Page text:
Race, COVID-19, and Dementia: June is Alzheimer's and Dementia Awareness Month

At least, June is officially Alzheimer's and Dementia Awareness Month in the U.S. Results for Canada seem to be mixed, with Canada's public health infrastructure celebrating World Alzheimer's Awareness in October.

Forget-me-nots, a near-universal symbol of dementia awareness, bloom in July. 

At least they do here, near the lake, in shady wooded areas. The ones above are from last summer.

In that spirit, let's not forget a few things, as we 
* continue to endure the COVID-19 pandemic, 
* are reminded, painfully, of our personal internal biases and the racism in our institutions, 
* are grateful in June for longer days, bright sunshine, and growing gardens
        - yet remember how long a day can be for someone with dementia 
        - and for the people who love and care for them 

Here's some information to read and remember. 

Canada's national dementia strategy, Together We Aspire, released about a year ago. (It mentions race in the context of Indigenous nations. Which is something. Is it enough?)

According to this study published in 2016, in the U.S. between 2000 and 2012, dementia incidence was highest among African-Americans (26.6/1000 person-years) and America Indian/Alaska Native (22.2/1000 person-years). Of intermediate incidence: Latinos (19.6/1000 person-years), Pacific Islanders (19.6/1000 person-years), and Whites (19.3/1000 person-years). Of lowest incidence: Asian-Americans (15.2/1000 person-years). 

Racial disparities in the rates of dementia in different races are linked to social determinants of health. Which is to say: education levels. Comprehensive, sustained treatment of hypertension, general cardiac and vascular disease, and diabetes. Access to wellness programs. Ergo: healthcare systems are racist. I'm linking to just one article but there are many. 

Nursing homes, long-term care homes, retirement homes--where many people with dementia are cared for in the later stages of illness--have been the site of most COVID-19 deaths in the U.S. and Canada. Here are links: An article about the U.S. rate from May. An article about Canadian rates from May.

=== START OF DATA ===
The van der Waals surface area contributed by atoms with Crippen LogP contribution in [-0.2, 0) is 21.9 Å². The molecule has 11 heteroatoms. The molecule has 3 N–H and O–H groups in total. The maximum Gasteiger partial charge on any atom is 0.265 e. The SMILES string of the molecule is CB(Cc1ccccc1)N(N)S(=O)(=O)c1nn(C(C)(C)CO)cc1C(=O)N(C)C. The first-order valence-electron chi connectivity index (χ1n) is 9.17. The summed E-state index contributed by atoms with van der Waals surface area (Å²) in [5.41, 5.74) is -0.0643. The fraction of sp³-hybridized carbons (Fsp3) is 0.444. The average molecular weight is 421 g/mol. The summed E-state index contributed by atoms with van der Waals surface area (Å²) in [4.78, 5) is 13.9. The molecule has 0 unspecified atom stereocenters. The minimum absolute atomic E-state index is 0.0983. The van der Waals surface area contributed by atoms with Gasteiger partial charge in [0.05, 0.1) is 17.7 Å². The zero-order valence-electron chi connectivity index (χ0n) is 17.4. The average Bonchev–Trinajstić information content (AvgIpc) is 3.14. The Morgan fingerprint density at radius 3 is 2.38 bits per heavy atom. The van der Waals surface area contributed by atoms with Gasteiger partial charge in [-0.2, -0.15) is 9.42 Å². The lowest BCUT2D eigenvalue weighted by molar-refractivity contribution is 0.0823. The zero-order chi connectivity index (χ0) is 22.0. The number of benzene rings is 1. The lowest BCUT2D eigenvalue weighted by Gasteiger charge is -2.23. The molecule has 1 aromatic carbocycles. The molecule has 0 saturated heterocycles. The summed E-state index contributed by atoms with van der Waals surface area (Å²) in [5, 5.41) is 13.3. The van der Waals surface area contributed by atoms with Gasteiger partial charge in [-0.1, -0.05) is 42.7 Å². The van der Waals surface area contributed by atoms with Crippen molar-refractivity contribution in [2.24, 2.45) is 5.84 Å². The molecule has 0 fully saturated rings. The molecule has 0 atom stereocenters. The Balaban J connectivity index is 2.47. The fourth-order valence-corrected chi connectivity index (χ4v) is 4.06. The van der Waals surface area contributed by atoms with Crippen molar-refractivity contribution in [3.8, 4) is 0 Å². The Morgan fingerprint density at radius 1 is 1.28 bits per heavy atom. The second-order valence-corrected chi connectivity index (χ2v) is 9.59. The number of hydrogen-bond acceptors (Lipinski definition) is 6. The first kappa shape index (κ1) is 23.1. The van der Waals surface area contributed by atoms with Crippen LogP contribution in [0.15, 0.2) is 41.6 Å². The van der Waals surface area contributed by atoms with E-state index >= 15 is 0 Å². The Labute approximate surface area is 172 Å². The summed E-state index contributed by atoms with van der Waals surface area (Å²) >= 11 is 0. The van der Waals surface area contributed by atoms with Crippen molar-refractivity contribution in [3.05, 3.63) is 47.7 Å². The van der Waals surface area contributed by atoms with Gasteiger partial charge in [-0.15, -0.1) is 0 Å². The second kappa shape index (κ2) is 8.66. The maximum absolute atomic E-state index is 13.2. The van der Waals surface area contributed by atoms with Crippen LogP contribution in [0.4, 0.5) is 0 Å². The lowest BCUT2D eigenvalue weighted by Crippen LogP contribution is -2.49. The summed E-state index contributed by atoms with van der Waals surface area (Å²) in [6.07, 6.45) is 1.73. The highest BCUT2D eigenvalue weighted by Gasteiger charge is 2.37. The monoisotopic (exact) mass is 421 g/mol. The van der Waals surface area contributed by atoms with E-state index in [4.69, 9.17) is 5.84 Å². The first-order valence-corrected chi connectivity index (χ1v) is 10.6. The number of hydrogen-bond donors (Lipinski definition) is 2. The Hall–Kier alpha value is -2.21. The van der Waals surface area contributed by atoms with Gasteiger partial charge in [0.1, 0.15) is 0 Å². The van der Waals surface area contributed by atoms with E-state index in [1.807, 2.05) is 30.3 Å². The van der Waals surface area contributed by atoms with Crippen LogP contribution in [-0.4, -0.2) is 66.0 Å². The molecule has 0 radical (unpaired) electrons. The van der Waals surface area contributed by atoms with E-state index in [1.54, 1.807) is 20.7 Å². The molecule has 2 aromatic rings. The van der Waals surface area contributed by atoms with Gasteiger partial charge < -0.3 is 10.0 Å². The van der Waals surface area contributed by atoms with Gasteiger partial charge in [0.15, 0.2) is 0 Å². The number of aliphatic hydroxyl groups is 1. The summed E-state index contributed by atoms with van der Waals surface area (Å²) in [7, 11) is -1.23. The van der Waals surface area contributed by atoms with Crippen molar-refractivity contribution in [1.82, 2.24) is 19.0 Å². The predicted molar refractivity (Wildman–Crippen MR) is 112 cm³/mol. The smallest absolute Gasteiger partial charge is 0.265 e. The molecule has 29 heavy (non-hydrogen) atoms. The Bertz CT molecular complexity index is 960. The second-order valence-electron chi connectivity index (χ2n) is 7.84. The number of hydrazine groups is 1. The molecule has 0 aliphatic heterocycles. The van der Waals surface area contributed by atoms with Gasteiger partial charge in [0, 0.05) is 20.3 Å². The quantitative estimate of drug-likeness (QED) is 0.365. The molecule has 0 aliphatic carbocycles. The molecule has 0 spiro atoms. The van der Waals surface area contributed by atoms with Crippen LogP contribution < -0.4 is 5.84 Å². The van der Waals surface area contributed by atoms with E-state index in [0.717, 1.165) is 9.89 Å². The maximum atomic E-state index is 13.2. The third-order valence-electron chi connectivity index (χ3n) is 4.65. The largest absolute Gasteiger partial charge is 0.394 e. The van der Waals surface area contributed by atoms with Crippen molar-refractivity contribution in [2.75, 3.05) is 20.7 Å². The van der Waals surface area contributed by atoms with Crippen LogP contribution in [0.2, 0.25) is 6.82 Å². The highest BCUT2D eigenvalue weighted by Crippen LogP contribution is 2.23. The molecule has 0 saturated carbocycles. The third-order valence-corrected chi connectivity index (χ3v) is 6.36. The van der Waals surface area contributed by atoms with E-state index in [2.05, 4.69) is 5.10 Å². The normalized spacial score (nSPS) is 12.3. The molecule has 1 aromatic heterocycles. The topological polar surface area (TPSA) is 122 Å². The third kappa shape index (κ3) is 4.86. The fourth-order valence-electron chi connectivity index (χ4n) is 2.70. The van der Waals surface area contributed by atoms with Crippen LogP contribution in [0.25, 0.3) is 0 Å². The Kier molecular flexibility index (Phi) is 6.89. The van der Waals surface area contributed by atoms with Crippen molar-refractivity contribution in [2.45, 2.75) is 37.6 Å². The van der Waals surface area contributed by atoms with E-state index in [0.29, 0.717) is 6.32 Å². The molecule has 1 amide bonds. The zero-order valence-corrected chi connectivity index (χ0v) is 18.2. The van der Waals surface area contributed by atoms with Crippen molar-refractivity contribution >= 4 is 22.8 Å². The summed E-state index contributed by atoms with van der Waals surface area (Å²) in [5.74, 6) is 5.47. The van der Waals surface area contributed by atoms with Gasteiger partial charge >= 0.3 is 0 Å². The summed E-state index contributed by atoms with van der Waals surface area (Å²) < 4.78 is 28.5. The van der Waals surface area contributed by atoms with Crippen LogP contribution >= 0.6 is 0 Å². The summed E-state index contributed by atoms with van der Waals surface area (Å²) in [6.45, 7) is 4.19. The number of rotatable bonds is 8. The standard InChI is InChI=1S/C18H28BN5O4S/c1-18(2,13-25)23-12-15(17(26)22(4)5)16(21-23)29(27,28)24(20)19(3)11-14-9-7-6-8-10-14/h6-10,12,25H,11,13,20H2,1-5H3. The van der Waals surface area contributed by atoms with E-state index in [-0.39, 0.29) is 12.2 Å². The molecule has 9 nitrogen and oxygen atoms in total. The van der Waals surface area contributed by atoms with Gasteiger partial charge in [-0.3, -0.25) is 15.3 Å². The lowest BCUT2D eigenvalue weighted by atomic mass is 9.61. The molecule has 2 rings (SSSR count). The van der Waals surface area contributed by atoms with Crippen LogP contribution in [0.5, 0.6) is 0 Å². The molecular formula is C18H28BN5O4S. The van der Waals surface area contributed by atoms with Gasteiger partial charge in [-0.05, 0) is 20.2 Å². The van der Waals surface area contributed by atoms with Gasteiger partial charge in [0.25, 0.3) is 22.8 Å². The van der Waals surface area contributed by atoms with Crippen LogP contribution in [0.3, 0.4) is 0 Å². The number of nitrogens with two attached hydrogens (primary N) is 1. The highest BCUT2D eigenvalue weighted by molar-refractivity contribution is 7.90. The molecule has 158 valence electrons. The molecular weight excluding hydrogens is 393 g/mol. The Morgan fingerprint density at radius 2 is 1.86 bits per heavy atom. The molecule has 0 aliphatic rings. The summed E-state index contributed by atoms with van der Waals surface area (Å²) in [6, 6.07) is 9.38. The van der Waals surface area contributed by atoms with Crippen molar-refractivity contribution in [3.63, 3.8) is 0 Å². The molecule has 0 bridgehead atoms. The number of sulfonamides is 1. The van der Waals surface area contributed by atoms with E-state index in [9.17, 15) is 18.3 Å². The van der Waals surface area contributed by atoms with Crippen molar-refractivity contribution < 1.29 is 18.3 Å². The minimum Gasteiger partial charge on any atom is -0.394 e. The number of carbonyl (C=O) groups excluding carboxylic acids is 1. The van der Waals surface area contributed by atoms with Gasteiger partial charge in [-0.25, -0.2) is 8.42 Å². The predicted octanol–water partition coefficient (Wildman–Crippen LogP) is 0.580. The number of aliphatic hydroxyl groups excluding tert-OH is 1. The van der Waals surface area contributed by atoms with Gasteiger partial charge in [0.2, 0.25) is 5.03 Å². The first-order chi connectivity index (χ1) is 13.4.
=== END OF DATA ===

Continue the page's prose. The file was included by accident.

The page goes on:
A website, AlzAuthors.com, compiles resources of all kinds (books, blogs, articles, caregiver guides, and writing by those WITH dementia) about Alzheimer's and other forms of dementia. (And yes, Reverberations: A Daughter's Meditations on Alzheimer's will be featured on their blog on July 1.)  The site doesn't include a way to search by race to find Black- or other BIPOC-specific resources. However, a friendly librarian or a bookseller at an independent bookstore might be able to direct you toward resources for those interested in the Black experience of dementia. 

The National Institute on Aging at the U.S. National Institutes of Health links to this PDF from Kentucky, The Book of Alzheimer's for African-American Churches. The chapter beginning on page 57, "Dementia and the African-American Community," shares more sobering statistics and cultural concerns. It refers to Nebraska activist Lela Knox Shanks, author in the late 1990s of Your Name is Hughes Hannibal Shanks: A Caregiver's Guide to Alzheimer's. The resource suggests ways churches can reduce stigma around dementia and questions of faith that may arise in people with dementia and those who love them. It includes ten concrete actions that faith communities--or any community, really--could undertake. 

Similarly, I'd "known" that COVID-19 is more prevalent in nursing homes, but I was shocked all over again at the ease with which I found references describing and discussing that fact. And conversely, I was surprised by the relative lack of data around race and dementia, and the relative lack of race- or culture-specific resources. 

Neither search was exhaustive--and both were exhausting. Illuminating. Good experiences for me, in this month of long days.

I keep coming back to this: stories are important. 

So: Whose stories are we hearing? Whose stories are we ignoring? 

Who's not sitting at the table--who isn't even in the room? 

How can we open doors, vacate seats, pass the microphone? 

How can we keep listening, no matter how exhausted or uncomfortable we are? Because we must. We must.